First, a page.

April 20, 2013
When it comes to estate planning, many people are confused about what happens to their credit card debt when they die. Clients tell their estate planning lawyers that they thought the debt would be forgiven, for example. Unfortunately, this isn’t truly the case, so it’s a good idea to understand what will happen to your estate and the assets you plan to leave to your loved ones.
First of all, your estate will be expected to pay off credit card debt when you die. In fact, whatever you leave behind will first be used to pay for any outstanding debt. Creditors of all kinds will have first crack at what you (or your heirs) will have. Contacting the creditors and getting these debts paid off is one of the most important jobs of the executor of your estate.
However, credit cards aren’t necessarily the first thing that will be paid off, but they are definitely on the list. If your estate doesn’t have the necessary assets to pay, then other courses of action may be available to those trying to collect on the debt. If there is another name on the account, for example, they can go after that person for an outstanding balance.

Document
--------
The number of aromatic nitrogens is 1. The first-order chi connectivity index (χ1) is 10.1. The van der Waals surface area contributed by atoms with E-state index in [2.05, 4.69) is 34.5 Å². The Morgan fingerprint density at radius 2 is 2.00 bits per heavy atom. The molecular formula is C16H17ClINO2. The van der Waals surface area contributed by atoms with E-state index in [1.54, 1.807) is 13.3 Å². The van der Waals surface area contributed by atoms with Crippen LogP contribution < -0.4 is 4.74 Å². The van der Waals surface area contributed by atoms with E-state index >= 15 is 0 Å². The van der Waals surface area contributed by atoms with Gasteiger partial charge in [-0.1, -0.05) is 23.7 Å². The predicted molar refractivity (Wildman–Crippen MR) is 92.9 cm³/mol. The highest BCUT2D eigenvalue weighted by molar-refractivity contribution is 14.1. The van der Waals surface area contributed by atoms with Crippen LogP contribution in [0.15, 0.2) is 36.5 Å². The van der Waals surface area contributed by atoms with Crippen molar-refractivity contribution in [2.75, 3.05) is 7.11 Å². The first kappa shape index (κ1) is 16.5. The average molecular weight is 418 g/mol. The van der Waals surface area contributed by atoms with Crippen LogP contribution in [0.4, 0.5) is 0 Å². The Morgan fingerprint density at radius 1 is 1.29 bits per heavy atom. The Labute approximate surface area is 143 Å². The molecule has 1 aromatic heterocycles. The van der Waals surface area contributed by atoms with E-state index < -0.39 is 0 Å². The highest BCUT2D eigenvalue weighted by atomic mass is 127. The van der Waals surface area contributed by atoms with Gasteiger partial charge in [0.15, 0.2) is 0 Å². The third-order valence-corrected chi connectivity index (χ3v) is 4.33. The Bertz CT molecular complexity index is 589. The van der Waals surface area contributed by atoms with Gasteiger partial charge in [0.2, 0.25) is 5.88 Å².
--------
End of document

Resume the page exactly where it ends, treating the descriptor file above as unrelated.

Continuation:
This is important to note if you’ve put your adult child on any of your accounts. Doing so is a fairly common practice, as it can make it easier for the adult child if they are helping by picking up groceries, paying bills, etc. By having them on your accounts, they can simply use their own cards for your purchases.
Unfortunately, if and when you pass away, they could become responsible for the entire balance on any of those accounts. Having them on bank accounts could even have tax implications. It is really a good idea to work with a Sacramento estates attorney in order to determine what the state and federal laws are as they apply to your situation. One possibility is to have the adult child or other caregiver listed on the account as an “authorized user.”
Just what funds are used to pay off outstanding credit card debt after death can vary. In most cases, for example, retirement accounts such as IRA and 401(k) plans with a specific beneficiary are not considered part of the estate. Those funds pass directly to the named party and do not go through probate and are not available to pay creditors. This may also be the case with life insurance policies. Things can get a bit more complicated when talking about real estate or jointly held assets, however. For example, can one spouse be forced to sell a home that has been inherited by a partner who had a large credit card debt in his or her name?
Laws regarding this and similar issues vary from state to state, which means that your best bet is to work with a Sacramento estates attorney to determine what our laws mean for you and your estate.